College redshirting is on the decline, and the NFL draft could be a primary reason why.
That, at least, is how al.com's Mike Herndon sees it, and some of the numbers are definitely supportive. The premise is simple enough: as more and more college underclassmen leave school early for the NFL draft -- particularly the rise in third-year sophomores joining the exodus -- college coaches are better off playing their top freshmen than holding them back. The clock on players leaving for the NFL early begins ticking after high school, whether they redshirt or not. Think Johnny Manziel and Mike Evans -- two major college stars last year who both redshirted in 2011 and entered the draft as third-year sophomores with a combined four years of NCAA eligibility left on the table.
Herndon notes that half the teams in the SEC last year redshirted less than 10 players, and that Alabama has gone from redshirting 18 of 28 signees in 2009 to just nine of 24 last year.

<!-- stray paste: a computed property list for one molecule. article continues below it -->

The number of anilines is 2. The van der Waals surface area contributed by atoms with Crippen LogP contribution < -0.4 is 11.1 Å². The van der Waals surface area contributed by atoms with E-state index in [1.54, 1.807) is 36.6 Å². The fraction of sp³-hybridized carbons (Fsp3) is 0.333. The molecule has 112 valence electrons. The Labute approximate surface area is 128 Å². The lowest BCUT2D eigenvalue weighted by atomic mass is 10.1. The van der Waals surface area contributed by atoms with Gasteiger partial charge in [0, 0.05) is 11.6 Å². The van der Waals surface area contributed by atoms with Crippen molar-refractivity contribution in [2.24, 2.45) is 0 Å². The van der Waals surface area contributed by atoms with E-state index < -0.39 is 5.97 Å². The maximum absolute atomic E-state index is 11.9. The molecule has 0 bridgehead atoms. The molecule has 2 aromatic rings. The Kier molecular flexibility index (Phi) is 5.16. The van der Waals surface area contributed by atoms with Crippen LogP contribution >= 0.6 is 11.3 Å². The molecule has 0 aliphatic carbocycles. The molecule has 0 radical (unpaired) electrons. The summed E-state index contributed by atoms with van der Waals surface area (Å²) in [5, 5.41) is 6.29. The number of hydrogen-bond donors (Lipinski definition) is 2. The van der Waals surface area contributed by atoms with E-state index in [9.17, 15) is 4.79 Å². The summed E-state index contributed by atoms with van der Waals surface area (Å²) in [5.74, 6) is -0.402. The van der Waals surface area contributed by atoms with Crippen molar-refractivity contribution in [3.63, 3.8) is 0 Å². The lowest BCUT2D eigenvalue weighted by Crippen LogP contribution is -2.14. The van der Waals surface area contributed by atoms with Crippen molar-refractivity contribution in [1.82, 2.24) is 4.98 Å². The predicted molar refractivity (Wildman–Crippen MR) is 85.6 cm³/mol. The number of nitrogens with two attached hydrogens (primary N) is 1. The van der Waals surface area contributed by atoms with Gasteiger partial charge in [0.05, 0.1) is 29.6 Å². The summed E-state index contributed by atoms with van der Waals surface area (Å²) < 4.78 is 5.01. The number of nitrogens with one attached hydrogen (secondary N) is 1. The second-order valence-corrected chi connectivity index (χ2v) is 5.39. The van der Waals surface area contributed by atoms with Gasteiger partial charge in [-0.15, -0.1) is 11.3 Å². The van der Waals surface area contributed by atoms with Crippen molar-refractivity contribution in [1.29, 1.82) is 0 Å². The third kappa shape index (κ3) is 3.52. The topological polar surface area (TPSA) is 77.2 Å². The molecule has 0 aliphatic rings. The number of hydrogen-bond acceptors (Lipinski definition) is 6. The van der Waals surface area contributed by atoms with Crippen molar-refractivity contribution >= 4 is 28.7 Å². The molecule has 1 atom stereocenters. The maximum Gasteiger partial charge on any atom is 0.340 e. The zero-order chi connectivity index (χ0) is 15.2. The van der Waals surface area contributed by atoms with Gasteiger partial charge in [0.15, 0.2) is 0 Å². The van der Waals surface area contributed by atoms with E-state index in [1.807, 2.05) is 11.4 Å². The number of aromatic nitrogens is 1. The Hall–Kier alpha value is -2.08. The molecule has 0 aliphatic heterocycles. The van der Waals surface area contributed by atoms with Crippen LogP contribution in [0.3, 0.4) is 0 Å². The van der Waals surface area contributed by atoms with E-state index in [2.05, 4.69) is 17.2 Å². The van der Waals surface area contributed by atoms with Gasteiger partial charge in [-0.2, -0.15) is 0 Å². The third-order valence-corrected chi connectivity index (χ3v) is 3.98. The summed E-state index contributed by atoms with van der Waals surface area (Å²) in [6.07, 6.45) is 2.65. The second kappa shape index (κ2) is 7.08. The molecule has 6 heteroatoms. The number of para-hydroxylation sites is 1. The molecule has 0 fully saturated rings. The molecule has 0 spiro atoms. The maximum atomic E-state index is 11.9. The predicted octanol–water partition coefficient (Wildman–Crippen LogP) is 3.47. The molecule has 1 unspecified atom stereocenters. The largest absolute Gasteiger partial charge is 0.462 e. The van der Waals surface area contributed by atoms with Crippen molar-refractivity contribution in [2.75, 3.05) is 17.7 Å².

That said, a college freshman is either ready to help a team or not, regardless of what his future potential might be. College practice fields are covered with young players who might have the physical attributes to be drafted one day, but lack either the technique or enough understanding of the game or a particular scheme to be of immediate help. Mental mistakes are costly, and college coaches can only live with so many of them in the name of nurturing potential into production.
Any of those factors, along with disciplinary or injury issues, can also render a player's track to the NFL stagnant from one year to the next. College coaches can see NFL potential in freshmen, but that's no crystal ball when it comes to when some of them might be fit to enter the NFL draft. A lot of those who might have been redshirted in a different era are getting on the field now in roles that are easier to handle, such as special teams or specific substitution packages.
Nevertheless, the trend is to get more freshmen on the field.